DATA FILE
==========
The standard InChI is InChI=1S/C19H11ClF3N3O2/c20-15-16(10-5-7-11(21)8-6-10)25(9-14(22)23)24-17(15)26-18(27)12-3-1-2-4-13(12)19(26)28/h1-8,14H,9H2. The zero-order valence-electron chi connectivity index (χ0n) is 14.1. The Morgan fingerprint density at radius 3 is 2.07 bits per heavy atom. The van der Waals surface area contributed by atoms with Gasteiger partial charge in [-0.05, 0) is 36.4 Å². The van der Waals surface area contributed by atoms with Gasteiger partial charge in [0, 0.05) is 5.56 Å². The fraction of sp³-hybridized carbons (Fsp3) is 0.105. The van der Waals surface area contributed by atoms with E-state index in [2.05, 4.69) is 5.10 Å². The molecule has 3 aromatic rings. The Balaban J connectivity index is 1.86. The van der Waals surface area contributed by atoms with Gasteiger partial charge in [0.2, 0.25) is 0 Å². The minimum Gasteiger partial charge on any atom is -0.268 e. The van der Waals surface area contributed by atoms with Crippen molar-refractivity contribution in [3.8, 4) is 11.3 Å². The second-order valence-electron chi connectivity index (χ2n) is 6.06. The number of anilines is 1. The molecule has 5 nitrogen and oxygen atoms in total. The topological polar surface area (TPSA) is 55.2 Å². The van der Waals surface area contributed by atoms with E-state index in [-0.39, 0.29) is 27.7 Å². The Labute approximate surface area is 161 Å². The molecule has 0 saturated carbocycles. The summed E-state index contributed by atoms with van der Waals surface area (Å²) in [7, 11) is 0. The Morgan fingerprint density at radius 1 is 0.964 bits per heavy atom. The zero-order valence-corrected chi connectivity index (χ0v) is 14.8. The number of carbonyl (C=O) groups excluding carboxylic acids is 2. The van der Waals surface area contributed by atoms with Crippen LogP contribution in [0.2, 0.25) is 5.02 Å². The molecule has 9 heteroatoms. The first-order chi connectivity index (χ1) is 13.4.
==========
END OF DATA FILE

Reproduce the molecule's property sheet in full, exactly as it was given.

The standard InChI is InChI=1S/C19H11ClF3N3O2/c20-15-16(10-5-7-11(21)8-6-10)25(9-14(22)23)24-17(15)26-18(27)12-3-1-2-4-13(12)19(26)28/h1-8,14H,9H2. The zero-order valence-electron chi connectivity index (χ0n) is 14.1. The Morgan fingerprint density at radius 3 is 2.07 bits per heavy atom. The van der Waals surface area contributed by atoms with Gasteiger partial charge in [-0.05, 0) is 36.4 Å². The van der Waals surface area contributed by atoms with Gasteiger partial charge in [0, 0.05) is 5.56 Å². The fraction of sp³-hybridized carbons (Fsp3) is 0.105. The van der Waals surface area contributed by atoms with E-state index in [2.05, 4.69) is 5.10 Å². The molecule has 3 aromatic rings. The Balaban J connectivity index is 1.86. The van der Waals surface area contributed by atoms with Gasteiger partial charge in [0.2, 0.25) is 0 Å². The minimum Gasteiger partial charge on any atom is -0.268 e. The van der Waals surface area contributed by atoms with Crippen molar-refractivity contribution in [3.8, 4) is 11.3 Å². The second-order valence-electron chi connectivity index (χ2n) is 6.06. The number of anilines is 1. The molecule has 5 nitrogen and oxygen atoms in total. The topological polar surface area (TPSA) is 55.2 Å². The van der Waals surface area contributed by atoms with E-state index in [-0.39, 0.29) is 27.7 Å². The Labute approximate surface area is 161 Å². The molecule has 0 saturated carbocycles. The summed E-state index contributed by atoms with van der Waals surface area (Å²) in [7, 11) is 0. The Morgan fingerprint density at radius 1 is 0.964 bits per heavy atom. The zero-order valence-corrected chi connectivity index (χ0v) is 14.8. The number of carbonyl (C=O) groups excluding carboxylic acids is 2. The van der Waals surface area contributed by atoms with Crippen LogP contribution in [0.2, 0.25) is 5.02 Å². The molecule has 9 heteroatoms. The first-order chi connectivity index (χ1) is 13.4.